Tuesday, October 27, 2009


Though our pumpkin headed, toddler-sized scarecrow, "Pumpkinelope" has been sitting in a rocking chair on the front porch for over a week now, we won't head out to get our carving pumpkin until tomorrow.

The heat and moisture are so high here in Florida, I didn't want to put out a Jack-O-Lantern too early, lest it become a real fright by rotting right in front of us and before Halloween.

So, in honor of the scraping, carving, and lighting to come, a few pumpkin facts for you:

  • Pumpkin is tremendously good for you - its bright orange flesh is a clue to the large amounts of beta carotene (vitamin A) inside. It is also rich in potassium, fiber, Vitamin C, E, and K. Click on these links for a good pumpkin soup recipe and instructions on pumpkin seed roasting.

  • The top pumpkin-producing states are California, Illinois, Ohio, and Pennsylvania (listed in alphabetical order). They produced 1.1 billion pounds of pumpkins last year. Source

  • Each year, growers compete for the title of growing the world’s largest pumpkin. The largest recorded pumpkin grown was on October 1, 2005 at the Pennsylvania Giant Pumpkin Growers Weighoff. It weighed in at 1,469 pounds, breaking all previous world records. It was grown by Larry Checkon of North Cambria, Penn. Source

  • American colonists sliced off pumpkin tops, removed the seeds, and filled the pumpkins with milk, spices, and honey. They then baked the entire pumpkin in hot ashes to make a dessert. Source

  • Pumpkins (which are biologically a fruit, not a vegetable, because they bear the seeds of the plant) are a member of the squash family, cousins to gourds, zucchini, and cucumbers.

  • The carving of jack-o'-lanterns originated from the tradition of carving the faces of lost souls into hollowed out pumpkins and turnips. A candle was placed inside the carvings making the faces glow. The Halloween lanterns were placed on doorsteps to ward off evil spirits. Source

Happy Halloween to all! Be sure to send in photos of your carving art - I'd love to post them!

One of these days, the perfect pumpkin will pose for my camera and I'll add its orangey awesomeness to the gallery collection. Check out the other oranges in the Orange Gallery.

Friday, October 23, 2009

Nature Quote - October 23, 2009

My little girl is 3 years and 2 months old today - and this is 1 poem I can't wait to share with her! (How I wish it were illustrated!)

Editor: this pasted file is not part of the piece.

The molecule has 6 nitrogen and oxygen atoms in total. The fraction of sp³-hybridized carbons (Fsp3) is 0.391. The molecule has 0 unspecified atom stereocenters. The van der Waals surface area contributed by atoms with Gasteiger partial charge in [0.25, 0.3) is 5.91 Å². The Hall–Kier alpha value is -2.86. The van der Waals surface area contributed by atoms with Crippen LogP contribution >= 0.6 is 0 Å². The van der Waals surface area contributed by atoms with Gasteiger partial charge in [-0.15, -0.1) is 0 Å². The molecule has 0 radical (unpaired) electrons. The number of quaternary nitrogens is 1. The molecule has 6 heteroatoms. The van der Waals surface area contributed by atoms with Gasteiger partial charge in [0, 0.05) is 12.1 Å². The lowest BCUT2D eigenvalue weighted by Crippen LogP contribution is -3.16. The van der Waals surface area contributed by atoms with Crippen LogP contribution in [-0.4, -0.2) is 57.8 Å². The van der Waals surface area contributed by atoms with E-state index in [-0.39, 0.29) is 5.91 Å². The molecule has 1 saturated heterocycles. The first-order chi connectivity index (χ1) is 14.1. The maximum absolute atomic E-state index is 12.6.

October gave a party;
The leaves by hundreds came -
The Chestnuts, Oaks, and Maples,
And leaves of every name.
The Sunshine spread a carpet,
And everything was grand,
Miss Weather led the dancing,
Professor Wind the band.
~George Cooper, "October's Party"

Wednesday, October 21, 2009

Because I Was Looking, I Saw. . .

a lot of really cool stuff happening in nature - from my backyard to Bear Lake, here are a few of the highlights:

  • A toad has taken up residence on or near our front porch. He (or she) appears to be your basic Bufo terrestris, about four inches nose to hind end, and getting plumper every night by feeding on the various bugs attracted by our porch light. We have not named our toad friend yet, so write in if you have toad moniker suggestions.

  • I have landscaped with wildlife in mind. I have even certified my yard as a Backyard Habitat. I'm used to birds at the feeder and anoles and geckos all around the house. But still, occasionally something catches me off guard and makes me so glad for my landscaping; a few days ago I spotted a mockingbird chasing a blue jay all around my crabapple tree. Then I saw why: the blue jay's beak was clamped around a ripe, red, crabapple the size of a fat blueberry. There are still hundreds of crabapples left on the tree, so I'm hoping to catch their Tom & Jerry act again!

  • Speaking of mockingbirds . . . they sure have moxie! While Abbey played at the playground next to our library this Monday night, I spotted a red shouldered hawk that came to rest in a bare tree across the street. I told Abbey and we edged closer to get a good look at the large, impressive raptor. And it was impressive, standing there still as a statue while a mockingbird hopped all around it, harassing its every last feather. This hawk could have made an appetizer out of the mockingbird, but still the smaller bird came to within inches. And the smaller bird achieved its goal - the unruffled but annoyed hawk took wing a minute or so later. I knew mockingbirds were protective and territorial, but this one seems either downright heroic or downright stupid. (Probably a little of both - when you come right down to it, all survival on the planet requires a little of both.)